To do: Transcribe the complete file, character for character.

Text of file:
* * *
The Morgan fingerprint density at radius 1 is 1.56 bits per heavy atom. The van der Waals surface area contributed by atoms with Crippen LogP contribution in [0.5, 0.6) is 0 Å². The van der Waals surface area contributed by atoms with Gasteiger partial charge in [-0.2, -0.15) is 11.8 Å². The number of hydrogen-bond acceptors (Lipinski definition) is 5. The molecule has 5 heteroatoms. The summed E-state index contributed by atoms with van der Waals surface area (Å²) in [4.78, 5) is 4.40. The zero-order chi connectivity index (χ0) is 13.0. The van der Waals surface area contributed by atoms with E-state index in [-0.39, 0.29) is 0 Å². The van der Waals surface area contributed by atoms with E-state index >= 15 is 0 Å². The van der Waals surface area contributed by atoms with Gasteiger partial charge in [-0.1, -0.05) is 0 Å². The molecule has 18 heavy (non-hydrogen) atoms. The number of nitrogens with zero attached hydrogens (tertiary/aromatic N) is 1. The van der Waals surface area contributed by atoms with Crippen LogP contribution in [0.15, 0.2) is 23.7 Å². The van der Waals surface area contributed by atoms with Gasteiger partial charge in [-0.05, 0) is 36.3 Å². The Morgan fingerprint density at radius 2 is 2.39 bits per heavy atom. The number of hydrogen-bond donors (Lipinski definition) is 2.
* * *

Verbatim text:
The Morgan fingerprint density at radius 1 is 1.56 bits per heavy atom. The van der Waals surface area contributed by atoms with Crippen LogP contribution in [0.5, 0.6) is 0 Å². The van der Waals surface area contributed by atoms with Gasteiger partial charge in [-0.2, -0.15) is 11.8 Å². The number of hydrogen-bond acceptors (Lipinski definition) is 5. The molecule has 5 heteroatoms. The summed E-state index contributed by atoms with van der Waals surface area (Å²) in [4.78, 5) is 4.40. The zero-order chi connectivity index (χ0) is 13.0. The van der Waals surface area contributed by atoms with E-state index in [-0.39, 0.29) is 0 Å². The van der Waals surface area contributed by atoms with E-state index >= 15 is 0 Å². The van der Waals surface area contributed by atoms with Gasteiger partial charge in [-0.1, -0.05) is 0 Å². The molecule has 18 heavy (non-hydrogen) atoms. The number of nitrogens with zero attached hydrogens (tertiary/aromatic N) is 1. The van der Waals surface area contributed by atoms with Crippen LogP contribution in [0.15, 0.2) is 23.7 Å². The van der Waals surface area contributed by atoms with Gasteiger partial charge in [-0.05, 0) is 36.3 Å². The Morgan fingerprint density at radius 2 is 2.39 bits per heavy atom. The number of hydrogen-bond donors (Lipinski definition) is 2.